Employees with fewer than 15 employees are not held to the employment requirements included in the Americans with Disabilities Act. Otherwise, its requirements apply to all private employers, labor unions, staffing agencies and state and local government employers.
Undue Hardship for the Employer
Employers are required to provide reasonable accommodations to their employees as long as those accommodations do not pose an undue hardship to the company. An undue hardship is defined as any accommodation that is too expensive or too difficult for the company to reasonably provide or any accommodation that creates an unnecessary hazard for other employees.
An example of undue hardship is if an employee requests to have some of his job tasks reassigned to other employees because of his disability and these tasks make it impossible for the other employees to perform their own tasks. By overloading his colleague’s work schedules, the employee in this example has created an undue hardship for his employer and may be denied his request for accommodation.
In many cases, the employer must attempt to find a way to provide the employee with his or her requested accommodation. If you have received an accommodation for your disability from a previous employer, discuss it with your current employer as an example of how they can accommodate your needs.
If You Are Denied an Accommodation by Your Employer
Speak with your company’s Human Resources department to discuss the denial. In many cases, your issue can be resolved simply by communicating it to Human Resources. If you are part of a union, consider bringing it up to your union representative as well. Document your interactions with Human Resources, your union representative and your supervisor regarding your request for disability accommodation and its denial.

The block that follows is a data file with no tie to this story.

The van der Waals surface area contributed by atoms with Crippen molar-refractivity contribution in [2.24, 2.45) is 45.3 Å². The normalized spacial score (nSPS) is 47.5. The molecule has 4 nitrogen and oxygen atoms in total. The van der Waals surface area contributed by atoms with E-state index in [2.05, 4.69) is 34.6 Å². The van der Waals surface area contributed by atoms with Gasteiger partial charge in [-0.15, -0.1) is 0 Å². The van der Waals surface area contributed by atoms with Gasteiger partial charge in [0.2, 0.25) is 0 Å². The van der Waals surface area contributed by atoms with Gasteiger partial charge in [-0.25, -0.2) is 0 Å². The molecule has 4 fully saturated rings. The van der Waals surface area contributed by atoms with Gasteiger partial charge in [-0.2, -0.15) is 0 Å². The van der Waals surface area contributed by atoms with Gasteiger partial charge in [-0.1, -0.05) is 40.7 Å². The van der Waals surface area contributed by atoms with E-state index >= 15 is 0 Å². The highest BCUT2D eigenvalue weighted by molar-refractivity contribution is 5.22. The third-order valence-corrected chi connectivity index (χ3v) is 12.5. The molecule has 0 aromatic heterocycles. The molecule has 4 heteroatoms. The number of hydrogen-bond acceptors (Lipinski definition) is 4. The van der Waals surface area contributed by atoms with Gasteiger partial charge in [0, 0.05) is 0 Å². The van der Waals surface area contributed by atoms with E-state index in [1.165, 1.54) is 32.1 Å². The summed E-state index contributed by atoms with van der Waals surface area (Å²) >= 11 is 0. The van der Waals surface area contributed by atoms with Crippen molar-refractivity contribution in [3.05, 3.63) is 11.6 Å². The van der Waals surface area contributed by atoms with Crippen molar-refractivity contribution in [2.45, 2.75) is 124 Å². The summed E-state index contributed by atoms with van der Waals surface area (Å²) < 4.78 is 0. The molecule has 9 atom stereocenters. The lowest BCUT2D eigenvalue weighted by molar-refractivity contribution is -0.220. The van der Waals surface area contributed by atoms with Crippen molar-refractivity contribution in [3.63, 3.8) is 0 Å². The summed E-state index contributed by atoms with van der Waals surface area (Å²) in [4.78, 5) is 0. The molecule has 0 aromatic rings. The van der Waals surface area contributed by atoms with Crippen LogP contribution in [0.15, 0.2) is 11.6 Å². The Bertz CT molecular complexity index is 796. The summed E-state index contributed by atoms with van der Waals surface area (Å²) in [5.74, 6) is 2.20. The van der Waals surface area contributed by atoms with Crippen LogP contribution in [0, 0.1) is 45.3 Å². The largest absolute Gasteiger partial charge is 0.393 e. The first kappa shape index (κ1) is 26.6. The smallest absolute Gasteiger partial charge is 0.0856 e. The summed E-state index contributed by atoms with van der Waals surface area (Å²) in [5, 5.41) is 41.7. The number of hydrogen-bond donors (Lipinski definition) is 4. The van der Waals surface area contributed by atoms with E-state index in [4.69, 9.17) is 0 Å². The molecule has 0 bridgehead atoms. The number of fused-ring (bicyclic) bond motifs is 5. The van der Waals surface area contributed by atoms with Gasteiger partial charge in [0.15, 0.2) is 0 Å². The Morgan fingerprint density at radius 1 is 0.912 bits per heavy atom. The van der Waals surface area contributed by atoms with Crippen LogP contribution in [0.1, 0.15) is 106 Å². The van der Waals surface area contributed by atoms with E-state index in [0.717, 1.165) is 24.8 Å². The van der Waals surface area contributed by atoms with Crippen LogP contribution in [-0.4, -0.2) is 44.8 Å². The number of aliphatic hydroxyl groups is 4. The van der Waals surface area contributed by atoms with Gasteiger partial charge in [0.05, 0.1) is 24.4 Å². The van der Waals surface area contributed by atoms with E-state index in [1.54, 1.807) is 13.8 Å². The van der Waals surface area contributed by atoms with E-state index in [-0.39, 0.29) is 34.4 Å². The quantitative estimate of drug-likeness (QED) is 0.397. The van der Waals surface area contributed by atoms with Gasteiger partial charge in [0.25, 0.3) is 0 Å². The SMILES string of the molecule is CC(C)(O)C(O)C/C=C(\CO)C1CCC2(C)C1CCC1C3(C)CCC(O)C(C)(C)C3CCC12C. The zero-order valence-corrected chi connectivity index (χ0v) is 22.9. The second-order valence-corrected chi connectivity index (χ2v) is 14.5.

If your issue is not resolved by Human Resources, you might have grounds for a discrimination claim. Contact an experienced employment attorney to discuss your disability, your accommodation request and your employer’s denial of the request. If possible, document the reason your employer gave for denying your request for an accommodation. Your attorney will examine your experience and determine whether or not you have a valid discrimination claim. If so, he or she may file a Charge of Discrimination against your employer with the Equal Employment Opportunity Commission (EEOC), the federal agency tasked with enforcing workplace anti-discrimination laws. You may not file a discrimination lawsuit against your employer until you have filed this type of charge.
After filing your Charge of Discrimination, your case may either go to mediation to attempt resolution or be passed on to an investigator, who will examine it and determine if any violation of the law occurred. If a violation has occurred, the EEOC will attempt to reach a settlement with your employer. If not, you will be able to pursue a lawsuit against your company. Your attorney will be able to advise you regarding these options as they come up.